Rajamani

Texas Platters

Phases and Stages

Rajamani

Pakiam Between India's plaintive, melismatic chants, and the spirited rhythmic torch of Spain's flamenco, there's a lot of terrain to cover, and it turns out to be an easy trip for seasoned multi-instrumentalist Oliver Rajamani. The Indian-born Austinite has played with Grammy-winning fame drummer Glen Velez, local creative iconoclast Tina Marsh, and rumba superstars the Gipsy Kings, yet here Rajamani leads a blood-coursing local ensemble in songs that bridge this geographic and stylistic distance, his voice wrapping contemplative Indian melodies in raw flamenco mournfulness. Proof is evinced in the linear and meditative "Kismath (Fate)," wherein Rajamani uses a sarod, the Indian cross between a gut-stringed guitar, violin, and lap steel, made famous by Ali Akbar Khan. In other songs, this classical instrument joins the cajon, a wooden box drum used in flamenco, but originating in Peru. How world-music is that? Same, too, on the orchestrated, nearly 11-minute-long tone poem "Ali Ellam (Erase Everything)," and the clap-and-chant-hewn "Dom (Drum)," which takes on a decidedly Moroccan air. The majority influences here are Indian and Pakistani, from such masters as Akbar Khan and Pakistani vocal supernova Nusrat Fateh Ali Khan, but flamenco luminaries such as Paco de Lucía show up too. With a host of local talent augmenting Rajamani's efforts, and with Rajamani's manifest ability cooked in Austin's stew for a while, Pakiam is what Indian Nobel prize winning poet Rabindranath Tagore meant when he said, "I touch God in my song, as the hill touches the far away sea with its waterfall." Spiritual.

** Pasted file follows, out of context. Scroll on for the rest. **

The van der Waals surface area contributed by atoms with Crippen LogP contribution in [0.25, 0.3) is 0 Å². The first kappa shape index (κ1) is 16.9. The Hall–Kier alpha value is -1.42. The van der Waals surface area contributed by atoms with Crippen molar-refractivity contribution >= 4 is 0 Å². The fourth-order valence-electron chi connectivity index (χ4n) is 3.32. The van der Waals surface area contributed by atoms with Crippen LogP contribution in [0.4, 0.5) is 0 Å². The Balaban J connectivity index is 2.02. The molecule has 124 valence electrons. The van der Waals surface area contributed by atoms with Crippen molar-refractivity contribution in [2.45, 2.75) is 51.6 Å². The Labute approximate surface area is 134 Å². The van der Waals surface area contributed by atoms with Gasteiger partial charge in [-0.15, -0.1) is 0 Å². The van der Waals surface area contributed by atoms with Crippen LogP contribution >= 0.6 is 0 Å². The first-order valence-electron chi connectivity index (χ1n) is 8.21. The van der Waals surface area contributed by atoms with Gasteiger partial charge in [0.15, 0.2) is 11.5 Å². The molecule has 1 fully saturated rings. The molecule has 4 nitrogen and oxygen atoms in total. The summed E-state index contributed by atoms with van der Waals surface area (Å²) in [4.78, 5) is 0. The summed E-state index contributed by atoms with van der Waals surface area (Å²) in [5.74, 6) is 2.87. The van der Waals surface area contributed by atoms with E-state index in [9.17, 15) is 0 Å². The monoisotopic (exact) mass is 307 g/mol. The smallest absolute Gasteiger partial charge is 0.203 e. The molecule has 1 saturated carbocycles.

***.5

A note to readers: Bold and uncensored, The Austin Chronicle has been Austin’s independent news source for over 36 years, expressing the community’s political and environmental concerns and supporting its active cultural scene. Now more than ever, we need your support to continue supplying Austin with independent, free press. If real news is important to you, please consider making a donation of $5, $10 or whatever you can afford, to help keep our journalism on stands.

Support the Chronicle  

READ MORE
More Music Reviews
Sunday ACL Fest 2018 Record Reviews
Superfónicos
Suelta (Record Review)

Thomas Fawcett, Oct. 12, 2018

Texas Platters
Oliver Rajamani
Flamenco India (Record Review)

Michael Toland, Aug. 24, 2018

More by David Lynch
Rock & Roll Summer Reading
How Can I Keep From Singing?: The Ballad of Pete Seeger

May 30, 2008

Texas Platters
That Damned Band
999 Surreal Eyes (Record Review)

Feb. 15, 2008

KEYWORDS FOR THIS STORY

Oliver Rajamani

MORE IN THE ARCHIVES
NEWSLETTERS
One click gets you all the newsletters listed below

Breaking news, arts coverage, and daily events

Can't keep up with happenings around town? We can help.

Austin's queerest news and events

Updates for SXSW 2019

All questions answered (satisfaction not guaranteed)

Information is power. Support the free press, so we can support Austin.   Support the Chronicle